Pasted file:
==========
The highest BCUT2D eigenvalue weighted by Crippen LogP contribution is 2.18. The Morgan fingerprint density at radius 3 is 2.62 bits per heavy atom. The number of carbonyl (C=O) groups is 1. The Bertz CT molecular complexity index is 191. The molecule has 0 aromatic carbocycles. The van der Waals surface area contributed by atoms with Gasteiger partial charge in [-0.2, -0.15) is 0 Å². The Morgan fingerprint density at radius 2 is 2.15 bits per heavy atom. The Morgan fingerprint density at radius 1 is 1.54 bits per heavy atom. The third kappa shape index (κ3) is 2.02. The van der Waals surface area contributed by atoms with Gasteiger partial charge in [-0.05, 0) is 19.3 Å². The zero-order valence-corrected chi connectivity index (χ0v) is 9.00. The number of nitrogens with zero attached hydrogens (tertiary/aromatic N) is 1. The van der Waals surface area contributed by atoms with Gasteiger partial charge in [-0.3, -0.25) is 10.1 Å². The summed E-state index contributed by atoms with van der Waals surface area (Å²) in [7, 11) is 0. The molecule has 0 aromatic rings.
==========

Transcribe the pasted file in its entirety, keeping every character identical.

The highest BCUT2D eigenvalue weighted by Crippen LogP contribution is 2.18. The Morgan fingerprint density at radius 3 is 2.62 bits per heavy atom. The number of carbonyl (C=O) groups is 1. The Bertz CT molecular complexity index is 191. The molecule has 0 aromatic carbocycles. The van der Waals surface area contributed by atoms with Gasteiger partial charge in [-0.2, -0.15) is 0 Å². The Morgan fingerprint density at radius 2 is 2.15 bits per heavy atom. The Morgan fingerprint density at radius 1 is 1.54 bits per heavy atom. The third kappa shape index (κ3) is 2.02. The van der Waals surface area contributed by atoms with Gasteiger partial charge in [-0.05, 0) is 19.3 Å². The zero-order valence-corrected chi connectivity index (χ0v) is 9.00. The number of nitrogens with zero attached hydrogens (tertiary/aromatic N) is 1. The van der Waals surface area contributed by atoms with Gasteiger partial charge in [-0.3, -0.25) is 10.1 Å². The summed E-state index contributed by atoms with van der Waals surface area (Å²) in [7, 11) is 0. The molecule has 0 aromatic rings.